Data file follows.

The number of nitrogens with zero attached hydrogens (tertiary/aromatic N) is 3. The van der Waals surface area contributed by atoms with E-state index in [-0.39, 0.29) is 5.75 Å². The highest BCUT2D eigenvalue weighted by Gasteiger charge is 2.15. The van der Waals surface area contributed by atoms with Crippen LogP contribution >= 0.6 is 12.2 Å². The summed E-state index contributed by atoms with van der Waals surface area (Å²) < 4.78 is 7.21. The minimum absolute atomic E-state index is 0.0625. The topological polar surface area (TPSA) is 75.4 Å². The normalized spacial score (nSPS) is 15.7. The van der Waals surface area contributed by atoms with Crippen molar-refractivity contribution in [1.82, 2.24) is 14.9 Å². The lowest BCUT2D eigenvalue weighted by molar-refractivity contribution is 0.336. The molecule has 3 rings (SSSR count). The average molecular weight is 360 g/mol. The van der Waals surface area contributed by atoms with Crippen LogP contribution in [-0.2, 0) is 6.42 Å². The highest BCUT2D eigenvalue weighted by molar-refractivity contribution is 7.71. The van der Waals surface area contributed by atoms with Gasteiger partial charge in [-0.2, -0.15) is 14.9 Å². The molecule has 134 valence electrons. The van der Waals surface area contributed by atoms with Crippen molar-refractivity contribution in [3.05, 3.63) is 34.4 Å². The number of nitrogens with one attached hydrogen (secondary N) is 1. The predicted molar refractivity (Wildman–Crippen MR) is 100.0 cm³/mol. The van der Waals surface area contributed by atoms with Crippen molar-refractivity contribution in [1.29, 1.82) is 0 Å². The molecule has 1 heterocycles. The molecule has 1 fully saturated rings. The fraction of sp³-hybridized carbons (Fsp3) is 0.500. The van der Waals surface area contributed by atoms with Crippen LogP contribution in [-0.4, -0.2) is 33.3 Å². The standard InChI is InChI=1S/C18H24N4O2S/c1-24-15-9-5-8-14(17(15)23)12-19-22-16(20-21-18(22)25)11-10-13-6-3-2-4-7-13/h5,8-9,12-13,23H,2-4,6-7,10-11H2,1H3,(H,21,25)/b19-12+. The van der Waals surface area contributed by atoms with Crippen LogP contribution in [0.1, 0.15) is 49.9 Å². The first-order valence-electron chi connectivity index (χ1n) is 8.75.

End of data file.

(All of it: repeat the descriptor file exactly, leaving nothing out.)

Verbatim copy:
The number of nitrogens with zero attached hydrogens (tertiary/aromatic N) is 3. The van der Waals surface area contributed by atoms with E-state index in [-0.39, 0.29) is 5.75 Å². The highest BCUT2D eigenvalue weighted by Gasteiger charge is 2.15. The van der Waals surface area contributed by atoms with Crippen LogP contribution >= 0.6 is 12.2 Å². The summed E-state index contributed by atoms with van der Waals surface area (Å²) < 4.78 is 7.21. The minimum absolute atomic E-state index is 0.0625. The topological polar surface area (TPSA) is 75.4 Å². The normalized spacial score (nSPS) is 15.7. The van der Waals surface area contributed by atoms with Crippen molar-refractivity contribution in [1.82, 2.24) is 14.9 Å². The lowest BCUT2D eigenvalue weighted by molar-refractivity contribution is 0.336. The molecule has 3 rings (SSSR count). The average molecular weight is 360 g/mol. The van der Waals surface area contributed by atoms with Crippen LogP contribution in [-0.2, 0) is 6.42 Å². The highest BCUT2D eigenvalue weighted by molar-refractivity contribution is 7.71. The van der Waals surface area contributed by atoms with Gasteiger partial charge in [-0.2, -0.15) is 14.9 Å². The molecule has 134 valence electrons. The van der Waals surface area contributed by atoms with Crippen molar-refractivity contribution in [3.05, 3.63) is 34.4 Å². The number of nitrogens with one attached hydrogen (secondary N) is 1. The predicted molar refractivity (Wildman–Crippen MR) is 100.0 cm³/mol. The van der Waals surface area contributed by atoms with Crippen molar-refractivity contribution in [1.29, 1.82) is 0 Å². The molecule has 1 heterocycles. The molecule has 1 fully saturated rings. The fraction of sp³-hybridized carbons (Fsp3) is 0.500. The van der Waals surface area contributed by atoms with Crippen LogP contribution in [-0.4, -0.2) is 33.3 Å². The standard InChI is InChI=1S/C18H24N4O2S/c1-24-15-9-5-8-14(17(15)23)12-19-22-16(20-21-18(22)25)11-10-13-6-3-2-4-7-13/h5,8-9,12-13,23H,2-4,6-7,10-11H2,1H3,(H,21,25)/b19-12+. The van der Waals surface area contributed by atoms with Crippen LogP contribution in [0.1, 0.15) is 49.9 Å². The first-order valence-electron chi connectivity index (χ1n) is 8.75.